New York City Mayor Bill de Blasio delivered a strong message on behalf of progressives to the Democratic Party in the wake of the midterm election losses:
As a Democrat, I’m disappointed in last Tuesday’s results. But as a progressive, I know my party need not search for its soul — but rather, its backbone.
The truth is that the Democratic Party has core values that are very much in sync with most Americans.
We believe in taking dead aim at the income inequality that infects our communities — from big cities like New York, to small towns and rural areas across the United States.
We believe that the wealthy should pay their fair share so we can lift people out of poverty and grow our middle class.
And we believe in rules that prevent big corporations and Wall Street banks from unraveling workers’ pensions, suppressing employees’ wages and benefits, and rigging the system to reward wealth instead of work.
This year, too many Democratic candidates lost sight of those core principles — opting instead to clip their progressive wings in deference to a conventional wisdom that says bold ideas aren’t politically practical.
To working people, it showed Democratic weakness — a weak commitment to the change desperately sought by struggling families, and a weak alternative to a Republican philosophy that has held America back.
Bold, progressive ideas win elections.
A week after midterm election losses for Democrats, Senator Elizabeth Warren is set to join the Senate Democratic leadership.
As the Strategic Policy Advisor to the Democratic Policy and Communications Committee, a newly created position, Warren will bring progressive priorities to Senate Democrats’ agenda.
“Life is about to get harder in the Senate when Republicans take over control, but this is a seat at the table for all of us — and that matters,” Warren wrote in a letter announcing her appointment.
She outlined the progressive agenda in a post-election op-ed in the Washington Post, where she called for better regulating Wall Street, making college affordable, protecting Social Security and raising the minimum wage. Warren also renewed her call for government investments in infrastructure, research and education.
But she cautioned against cutting deals in a reactionary attempt to counter the public perception that the Congress and the White House can’t get things done.
“Yes, we need action. But action must be focused in the right place: on ending tax laws riddled with loopholes that favor giant corporations, on breaking up the financial institutions that continue to threaten our economy, and on giving people struggling with high-interest student loans the same chance to refinance their debt that every Wall Street corporation enjoys. There’s no shortage of work that Congress can do, but the agenda shouldn’t be drawn up by a bunch of corporate lobbyists and lawyers.”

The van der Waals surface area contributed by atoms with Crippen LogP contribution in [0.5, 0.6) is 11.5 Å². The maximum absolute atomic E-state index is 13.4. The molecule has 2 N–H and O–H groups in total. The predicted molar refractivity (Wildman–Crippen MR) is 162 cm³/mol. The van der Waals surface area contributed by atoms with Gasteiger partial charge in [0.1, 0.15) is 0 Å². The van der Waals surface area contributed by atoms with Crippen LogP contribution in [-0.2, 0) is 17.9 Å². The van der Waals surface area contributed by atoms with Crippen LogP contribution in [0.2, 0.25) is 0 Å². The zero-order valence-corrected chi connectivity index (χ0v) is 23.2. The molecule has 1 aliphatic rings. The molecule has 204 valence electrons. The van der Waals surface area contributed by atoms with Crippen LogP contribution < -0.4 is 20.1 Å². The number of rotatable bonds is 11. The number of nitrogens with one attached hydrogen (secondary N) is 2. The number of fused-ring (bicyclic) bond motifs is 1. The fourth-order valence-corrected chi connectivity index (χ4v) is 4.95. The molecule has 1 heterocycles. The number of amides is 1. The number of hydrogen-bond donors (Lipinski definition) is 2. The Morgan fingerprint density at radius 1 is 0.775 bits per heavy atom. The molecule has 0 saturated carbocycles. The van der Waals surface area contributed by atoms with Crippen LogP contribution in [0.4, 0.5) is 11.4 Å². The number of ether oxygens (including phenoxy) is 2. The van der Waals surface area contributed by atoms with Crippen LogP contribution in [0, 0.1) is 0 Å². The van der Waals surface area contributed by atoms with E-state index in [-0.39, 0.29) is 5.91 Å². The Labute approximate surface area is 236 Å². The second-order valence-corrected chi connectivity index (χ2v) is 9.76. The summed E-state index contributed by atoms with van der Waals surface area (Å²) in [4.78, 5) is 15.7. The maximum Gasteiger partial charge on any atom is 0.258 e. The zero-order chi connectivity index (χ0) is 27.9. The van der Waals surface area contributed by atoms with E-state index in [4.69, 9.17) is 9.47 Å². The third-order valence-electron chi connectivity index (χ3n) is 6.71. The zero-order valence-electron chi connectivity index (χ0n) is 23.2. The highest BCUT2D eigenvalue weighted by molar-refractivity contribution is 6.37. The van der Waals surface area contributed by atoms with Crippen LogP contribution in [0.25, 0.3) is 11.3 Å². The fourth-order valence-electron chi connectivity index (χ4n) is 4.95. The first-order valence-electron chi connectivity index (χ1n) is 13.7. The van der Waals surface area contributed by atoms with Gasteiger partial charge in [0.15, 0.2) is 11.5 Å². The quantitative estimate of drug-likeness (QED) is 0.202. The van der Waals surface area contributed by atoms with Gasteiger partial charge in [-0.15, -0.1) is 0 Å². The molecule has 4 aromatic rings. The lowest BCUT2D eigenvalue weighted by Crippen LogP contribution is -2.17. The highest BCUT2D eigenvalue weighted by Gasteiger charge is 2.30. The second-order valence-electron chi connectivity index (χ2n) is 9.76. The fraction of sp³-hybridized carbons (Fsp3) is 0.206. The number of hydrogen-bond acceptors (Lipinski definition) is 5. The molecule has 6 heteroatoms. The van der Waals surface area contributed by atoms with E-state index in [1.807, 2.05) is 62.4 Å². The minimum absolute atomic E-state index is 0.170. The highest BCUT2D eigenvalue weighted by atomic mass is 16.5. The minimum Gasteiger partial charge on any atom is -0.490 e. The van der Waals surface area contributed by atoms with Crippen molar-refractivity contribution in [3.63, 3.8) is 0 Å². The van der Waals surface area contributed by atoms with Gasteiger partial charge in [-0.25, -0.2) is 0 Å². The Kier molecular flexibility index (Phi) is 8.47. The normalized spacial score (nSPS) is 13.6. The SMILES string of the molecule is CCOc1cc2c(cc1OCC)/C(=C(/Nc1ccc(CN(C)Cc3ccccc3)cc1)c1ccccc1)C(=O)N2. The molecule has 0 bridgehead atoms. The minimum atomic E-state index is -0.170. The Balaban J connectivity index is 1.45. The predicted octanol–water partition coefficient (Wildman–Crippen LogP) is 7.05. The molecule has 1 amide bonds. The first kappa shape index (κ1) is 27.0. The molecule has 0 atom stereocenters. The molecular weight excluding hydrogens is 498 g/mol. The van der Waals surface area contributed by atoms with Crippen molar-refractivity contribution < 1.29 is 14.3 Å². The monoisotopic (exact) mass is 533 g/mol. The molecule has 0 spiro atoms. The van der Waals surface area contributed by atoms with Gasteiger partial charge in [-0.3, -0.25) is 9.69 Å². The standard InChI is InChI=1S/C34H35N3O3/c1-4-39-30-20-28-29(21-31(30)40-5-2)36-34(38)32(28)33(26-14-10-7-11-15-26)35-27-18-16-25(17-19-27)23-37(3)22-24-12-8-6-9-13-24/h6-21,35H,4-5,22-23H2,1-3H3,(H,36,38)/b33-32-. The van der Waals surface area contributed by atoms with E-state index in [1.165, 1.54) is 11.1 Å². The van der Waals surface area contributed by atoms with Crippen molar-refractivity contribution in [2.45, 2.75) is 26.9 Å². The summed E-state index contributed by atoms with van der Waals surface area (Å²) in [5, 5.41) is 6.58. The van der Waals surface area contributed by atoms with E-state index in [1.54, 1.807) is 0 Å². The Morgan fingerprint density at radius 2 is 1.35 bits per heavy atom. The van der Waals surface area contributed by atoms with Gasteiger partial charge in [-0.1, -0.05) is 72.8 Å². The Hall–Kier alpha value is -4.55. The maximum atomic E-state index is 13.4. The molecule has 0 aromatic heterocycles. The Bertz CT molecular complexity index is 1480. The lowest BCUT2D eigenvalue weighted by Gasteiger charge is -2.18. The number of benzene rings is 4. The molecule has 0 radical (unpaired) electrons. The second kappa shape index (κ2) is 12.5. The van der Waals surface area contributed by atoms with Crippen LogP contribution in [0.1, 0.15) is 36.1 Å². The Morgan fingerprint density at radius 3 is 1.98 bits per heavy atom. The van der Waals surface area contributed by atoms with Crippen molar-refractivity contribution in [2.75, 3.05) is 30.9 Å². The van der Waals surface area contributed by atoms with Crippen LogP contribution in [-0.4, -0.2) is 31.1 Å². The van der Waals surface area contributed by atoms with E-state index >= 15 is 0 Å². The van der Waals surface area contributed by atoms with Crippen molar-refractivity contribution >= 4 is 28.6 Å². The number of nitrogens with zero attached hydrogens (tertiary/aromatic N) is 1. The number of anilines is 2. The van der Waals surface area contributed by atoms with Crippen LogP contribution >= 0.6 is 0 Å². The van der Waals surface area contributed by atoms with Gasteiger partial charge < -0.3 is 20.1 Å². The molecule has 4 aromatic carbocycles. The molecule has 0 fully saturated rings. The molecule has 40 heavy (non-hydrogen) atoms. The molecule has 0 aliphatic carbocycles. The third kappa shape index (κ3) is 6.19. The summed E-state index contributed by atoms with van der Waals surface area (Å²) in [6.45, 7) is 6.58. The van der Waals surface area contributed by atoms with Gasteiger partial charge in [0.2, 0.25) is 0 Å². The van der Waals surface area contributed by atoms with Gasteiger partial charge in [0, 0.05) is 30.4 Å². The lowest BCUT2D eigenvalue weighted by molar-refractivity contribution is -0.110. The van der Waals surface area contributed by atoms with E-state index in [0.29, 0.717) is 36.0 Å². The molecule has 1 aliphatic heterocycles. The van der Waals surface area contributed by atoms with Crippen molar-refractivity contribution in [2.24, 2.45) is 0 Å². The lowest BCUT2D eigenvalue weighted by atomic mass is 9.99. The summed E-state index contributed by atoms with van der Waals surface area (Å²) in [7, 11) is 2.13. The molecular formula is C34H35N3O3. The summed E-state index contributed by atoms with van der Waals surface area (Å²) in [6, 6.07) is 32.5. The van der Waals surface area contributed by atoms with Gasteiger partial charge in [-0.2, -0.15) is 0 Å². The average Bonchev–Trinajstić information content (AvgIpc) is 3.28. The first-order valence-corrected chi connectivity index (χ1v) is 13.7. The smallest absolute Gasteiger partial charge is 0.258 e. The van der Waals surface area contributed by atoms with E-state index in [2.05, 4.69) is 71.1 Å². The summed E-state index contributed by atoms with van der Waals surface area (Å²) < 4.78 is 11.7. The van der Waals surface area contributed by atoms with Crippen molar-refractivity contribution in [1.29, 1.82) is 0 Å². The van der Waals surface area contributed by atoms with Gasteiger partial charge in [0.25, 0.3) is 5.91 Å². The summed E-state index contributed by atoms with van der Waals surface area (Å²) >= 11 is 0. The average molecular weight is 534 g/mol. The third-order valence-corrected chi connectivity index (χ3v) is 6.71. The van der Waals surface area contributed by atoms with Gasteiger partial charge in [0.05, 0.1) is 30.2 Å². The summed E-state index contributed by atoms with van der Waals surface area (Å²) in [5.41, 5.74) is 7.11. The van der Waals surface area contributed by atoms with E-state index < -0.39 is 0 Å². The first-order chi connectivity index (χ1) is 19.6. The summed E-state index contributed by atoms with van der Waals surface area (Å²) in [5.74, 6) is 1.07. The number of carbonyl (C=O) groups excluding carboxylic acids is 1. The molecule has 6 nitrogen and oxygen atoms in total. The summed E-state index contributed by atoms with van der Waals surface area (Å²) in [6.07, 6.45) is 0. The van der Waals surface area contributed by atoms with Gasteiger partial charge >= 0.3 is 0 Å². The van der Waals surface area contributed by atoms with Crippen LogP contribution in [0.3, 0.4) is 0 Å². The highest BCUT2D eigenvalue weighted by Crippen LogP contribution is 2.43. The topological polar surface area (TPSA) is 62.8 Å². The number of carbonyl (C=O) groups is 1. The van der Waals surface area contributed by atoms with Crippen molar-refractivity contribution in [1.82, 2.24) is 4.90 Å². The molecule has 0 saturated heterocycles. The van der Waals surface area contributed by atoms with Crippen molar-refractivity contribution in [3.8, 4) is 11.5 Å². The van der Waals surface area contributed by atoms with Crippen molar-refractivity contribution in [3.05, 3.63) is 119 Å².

On November 5, we lost an inspirational progressive leader, a loyal advocate for working families, and our founder. Lane Evans will be missed, but his legacy never forgotten.
In 1985, Lane joined with Senator Tom Harkin and Jim Hightower to create a network to support progressives, and 21st Century Democrats proudly carries on with our three co-founders’ vision today.
“He was a kind person and, for a Marine, he was a gentle person. He had no bluster. He wasn’t given to tubthumping speeches. He had an inherent goodness about him that everyone recognized,” Senator Harkin said about his longtime friend.
Always a true progressive, Lane never backed down in his support of the middle class and labor unions, leading the fight to protect Medicare, Social Security and benefits for the most vulnerable throughout the Reagan era and beyond.
Faithful to his core values, he faced criticism back home in his more conservative district for voting against trade agreements, voting for gun control and defending the rights of gays in the military. Lane also opposed Reagan’s policies in Central America, the first Gulf War in 1991 and the Iraq war in 2002.
Throughout his career, he was known as a tireless advocate for veterans, fighting for years to extend benefits to the victims of Agent Orange. He then turned to drawing attention to Gulf War illness, PTSD, veteran homelessness and banning the use of antipersonnel land mines.
Committed to reaching out to new Democratic leaders at every level, Lane is recognized for the key roles he had in electing Paul Simon to the U.S. Senate, Jan Schakowsky to the U.S. House and Harold Washington as Mayor of Chicago. And in 2004, Lane became one of the first to endorse and campaign for Barack Obama in his bid for the U.S. Senate, which the president acknowledged in a statement.
“Lane was one of my earliest supporters when I ran for the Senate, and I was proud to have him by my side when I was elected president. Above all, Lane was an American hero, a dear friend and a beloved public servant of the people of Illinois.”
As we remember all that Lane has done for working families and progressives everywhere, our thoughts are with his family and friends.